Background: The Brazilian Unified Health System is a public healthcare system that has universal and equitable access among its main principles, but the continental size of the country and the complexity of the public health system complicate the task of providing equal access to all. We aim to investigate the factors associated with inequities in healthcare utilization in Brazil.
Methods: We employed data from a nationally representative cross-sectional study (2013 National Health Survey; n = 60,202). The outcome was underutilization of healthcare by adults, defined as lack of utilization of one or more of these services: physician or dentist consultation, and blood glucose or blood pressure screening. A logistic regression model, considering the complex sample, was employed (alpha = 5 %).
Results: 0.7 % of the sample never visited a physician, 3.3 % never visited a dentist, 3 % never underwent blood pressure screening, 11.5 % never underwent blood glucose screening, and 15 % never utilized at least one of these services. Multivariate models showed a higher likelihood of underutilization of healthcare among individuals of the lowest social class "E" (AOR = 6.31, 95 % CI = 3.76-10.61), younger adults (Adjusted Odds Ratio, or AOR = 4.40, 95 % CI = 3.78-5.12), those with no formal education or incomplete primary education (AOR = 2.93, 95 % CI = 2.30-3.74), males (AOR = 2.16, 95 % CI = 1.99-2.35), and those without private health insurance (AOR = 2.11, 95 % CI = 1.83-2.44). Individuals self-classified as "white" were less likely to report underutilization (AOR = 0.82, 95 % CI = 0.75-0.90).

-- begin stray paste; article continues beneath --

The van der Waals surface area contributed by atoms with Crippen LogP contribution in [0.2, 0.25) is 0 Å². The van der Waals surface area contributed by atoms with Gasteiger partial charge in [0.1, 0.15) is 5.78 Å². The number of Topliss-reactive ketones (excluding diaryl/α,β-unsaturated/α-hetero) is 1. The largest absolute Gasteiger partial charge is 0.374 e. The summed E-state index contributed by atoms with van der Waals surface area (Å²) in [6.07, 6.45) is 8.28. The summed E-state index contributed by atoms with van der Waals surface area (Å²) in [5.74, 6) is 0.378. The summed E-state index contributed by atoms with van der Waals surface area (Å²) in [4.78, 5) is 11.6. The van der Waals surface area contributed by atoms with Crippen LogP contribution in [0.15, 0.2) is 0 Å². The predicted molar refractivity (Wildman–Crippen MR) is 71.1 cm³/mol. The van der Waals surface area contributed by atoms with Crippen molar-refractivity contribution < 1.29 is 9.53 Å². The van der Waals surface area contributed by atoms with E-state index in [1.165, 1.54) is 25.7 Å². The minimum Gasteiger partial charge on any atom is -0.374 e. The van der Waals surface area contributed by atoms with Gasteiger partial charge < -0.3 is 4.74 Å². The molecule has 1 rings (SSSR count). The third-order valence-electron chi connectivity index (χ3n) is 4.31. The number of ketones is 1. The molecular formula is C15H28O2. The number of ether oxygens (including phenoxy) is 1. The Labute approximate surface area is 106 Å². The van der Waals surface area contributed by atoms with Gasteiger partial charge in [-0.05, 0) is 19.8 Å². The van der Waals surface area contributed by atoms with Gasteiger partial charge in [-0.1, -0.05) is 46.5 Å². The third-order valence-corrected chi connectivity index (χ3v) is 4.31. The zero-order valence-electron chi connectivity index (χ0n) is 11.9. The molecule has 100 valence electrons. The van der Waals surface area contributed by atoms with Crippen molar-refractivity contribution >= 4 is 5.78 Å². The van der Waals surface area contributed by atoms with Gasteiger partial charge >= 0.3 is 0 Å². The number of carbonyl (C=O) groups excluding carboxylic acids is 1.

Conclusions: Despite recent expansion of primary healthcare and oral health programs in Brazil, we observed gaps in healthcare utilization among the most vulnerable segments of the population.
Keywords: Equity in access; Health equity; Health services accessibility; Primary Health Care; Unified Health System.